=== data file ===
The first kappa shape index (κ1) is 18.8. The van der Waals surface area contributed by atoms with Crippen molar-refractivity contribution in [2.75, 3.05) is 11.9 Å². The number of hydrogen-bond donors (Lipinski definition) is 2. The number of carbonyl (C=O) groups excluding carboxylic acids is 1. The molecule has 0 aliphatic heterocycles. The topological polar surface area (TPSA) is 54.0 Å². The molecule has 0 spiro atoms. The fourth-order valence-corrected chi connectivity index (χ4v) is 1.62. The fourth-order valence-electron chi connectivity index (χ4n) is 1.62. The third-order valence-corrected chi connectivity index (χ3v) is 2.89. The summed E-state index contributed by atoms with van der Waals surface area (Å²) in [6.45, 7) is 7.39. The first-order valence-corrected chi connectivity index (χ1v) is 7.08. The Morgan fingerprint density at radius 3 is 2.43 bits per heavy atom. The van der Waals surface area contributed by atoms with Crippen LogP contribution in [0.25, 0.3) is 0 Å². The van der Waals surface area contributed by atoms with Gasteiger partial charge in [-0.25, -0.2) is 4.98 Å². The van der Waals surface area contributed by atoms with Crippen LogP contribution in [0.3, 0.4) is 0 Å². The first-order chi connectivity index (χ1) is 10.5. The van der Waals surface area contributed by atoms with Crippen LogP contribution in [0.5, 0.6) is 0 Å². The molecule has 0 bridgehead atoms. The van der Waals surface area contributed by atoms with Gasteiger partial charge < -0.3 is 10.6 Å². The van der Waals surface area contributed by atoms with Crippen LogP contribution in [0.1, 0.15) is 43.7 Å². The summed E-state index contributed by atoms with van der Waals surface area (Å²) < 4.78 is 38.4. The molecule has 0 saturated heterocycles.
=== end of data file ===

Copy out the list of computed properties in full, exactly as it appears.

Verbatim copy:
The first kappa shape index (κ1) is 18.8. The van der Waals surface area contributed by atoms with Crippen molar-refractivity contribution in [2.75, 3.05) is 11.9 Å². The number of hydrogen-bond donors (Lipinski definition) is 2. The number of carbonyl (C=O) groups excluding carboxylic acids is 1. The molecule has 0 aliphatic heterocycles. The topological polar surface area (TPSA) is 54.0 Å². The molecule has 0 spiro atoms. The fourth-order valence-corrected chi connectivity index (χ4v) is 1.62. The fourth-order valence-electron chi connectivity index (χ4n) is 1.62. The third-order valence-corrected chi connectivity index (χ3v) is 2.89. The summed E-state index contributed by atoms with van der Waals surface area (Å²) in [6.45, 7) is 7.39. The first-order valence-corrected chi connectivity index (χ1v) is 7.08. The Morgan fingerprint density at radius 3 is 2.43 bits per heavy atom. The van der Waals surface area contributed by atoms with Crippen LogP contribution in [0.25, 0.3) is 0 Å². The van der Waals surface area contributed by atoms with Gasteiger partial charge in [-0.25, -0.2) is 4.98 Å². The van der Waals surface area contributed by atoms with Crippen LogP contribution in [0.3, 0.4) is 0 Å². The first-order chi connectivity index (χ1) is 10.5. The van der Waals surface area contributed by atoms with Crippen LogP contribution in [0.5, 0.6) is 0 Å². The molecule has 0 bridgehead atoms. The van der Waals surface area contributed by atoms with Gasteiger partial charge < -0.3 is 10.6 Å². The van der Waals surface area contributed by atoms with Crippen LogP contribution in [0.1, 0.15) is 43.7 Å². The summed E-state index contributed by atoms with van der Waals surface area (Å²) < 4.78 is 38.4. The molecule has 0 saturated heterocycles.